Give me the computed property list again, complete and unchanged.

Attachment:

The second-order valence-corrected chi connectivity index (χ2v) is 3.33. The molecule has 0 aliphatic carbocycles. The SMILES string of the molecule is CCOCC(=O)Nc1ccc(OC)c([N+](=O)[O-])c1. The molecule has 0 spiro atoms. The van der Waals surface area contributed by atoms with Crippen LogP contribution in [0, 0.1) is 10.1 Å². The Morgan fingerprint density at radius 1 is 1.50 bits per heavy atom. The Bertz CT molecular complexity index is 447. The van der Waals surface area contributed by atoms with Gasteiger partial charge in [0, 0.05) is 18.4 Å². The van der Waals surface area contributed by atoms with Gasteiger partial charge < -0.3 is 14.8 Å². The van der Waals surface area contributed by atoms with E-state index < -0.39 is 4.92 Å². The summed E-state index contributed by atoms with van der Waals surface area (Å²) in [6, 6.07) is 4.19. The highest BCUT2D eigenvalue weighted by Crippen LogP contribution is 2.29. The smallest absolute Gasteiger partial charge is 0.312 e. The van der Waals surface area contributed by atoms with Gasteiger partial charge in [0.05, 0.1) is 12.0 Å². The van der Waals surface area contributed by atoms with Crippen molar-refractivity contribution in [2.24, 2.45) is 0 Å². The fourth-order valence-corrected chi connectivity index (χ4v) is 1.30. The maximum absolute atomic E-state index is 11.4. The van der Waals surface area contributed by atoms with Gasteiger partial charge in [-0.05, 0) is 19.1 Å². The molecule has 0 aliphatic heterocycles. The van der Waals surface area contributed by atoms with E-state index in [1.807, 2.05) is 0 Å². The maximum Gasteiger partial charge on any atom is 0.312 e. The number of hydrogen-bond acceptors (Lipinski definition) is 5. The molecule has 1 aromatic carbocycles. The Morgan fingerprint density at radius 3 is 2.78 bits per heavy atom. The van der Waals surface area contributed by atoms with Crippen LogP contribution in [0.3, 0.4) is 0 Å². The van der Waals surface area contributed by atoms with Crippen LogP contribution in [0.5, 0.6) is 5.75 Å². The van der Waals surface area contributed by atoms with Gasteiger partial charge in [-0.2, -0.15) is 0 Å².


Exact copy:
The second-order valence-corrected chi connectivity index (χ2v) is 3.33. The molecule has 0 aliphatic carbocycles. The SMILES string of the molecule is CCOCC(=O)Nc1ccc(OC)c([N+](=O)[O-])c1. The molecule has 0 spiro atoms. The van der Waals surface area contributed by atoms with Crippen LogP contribution in [0, 0.1) is 10.1 Å². The Morgan fingerprint density at radius 1 is 1.50 bits per heavy atom. The Bertz CT molecular complexity index is 447. The van der Waals surface area contributed by atoms with Gasteiger partial charge in [0, 0.05) is 18.4 Å². The van der Waals surface area contributed by atoms with Gasteiger partial charge < -0.3 is 14.8 Å². The van der Waals surface area contributed by atoms with E-state index < -0.39 is 4.92 Å². The summed E-state index contributed by atoms with van der Waals surface area (Å²) in [6, 6.07) is 4.19. The highest BCUT2D eigenvalue weighted by Crippen LogP contribution is 2.29. The smallest absolute Gasteiger partial charge is 0.312 e. The van der Waals surface area contributed by atoms with Gasteiger partial charge in [0.05, 0.1) is 12.0 Å². The van der Waals surface area contributed by atoms with Crippen molar-refractivity contribution in [2.24, 2.45) is 0 Å². The fourth-order valence-corrected chi connectivity index (χ4v) is 1.30. The maximum absolute atomic E-state index is 11.4. The van der Waals surface area contributed by atoms with Gasteiger partial charge in [-0.05, 0) is 19.1 Å². The molecule has 0 aliphatic heterocycles. The van der Waals surface area contributed by atoms with E-state index in [1.807, 2.05) is 0 Å². The maximum Gasteiger partial charge on any atom is 0.312 e. The number of hydrogen-bond acceptors (Lipinski definition) is 5. The molecule has 1 aromatic carbocycles. The Morgan fingerprint density at radius 3 is 2.78 bits per heavy atom. The van der Waals surface area contributed by atoms with Crippen LogP contribution in [0.3, 0.4) is 0 Å². The van der Waals surface area contributed by atoms with Crippen LogP contribution in [0.5, 0.6) is 5.75 Å². The van der Waals surface area contributed by atoms with Gasteiger partial charge in [-0.2, -0.15) is 0 Å².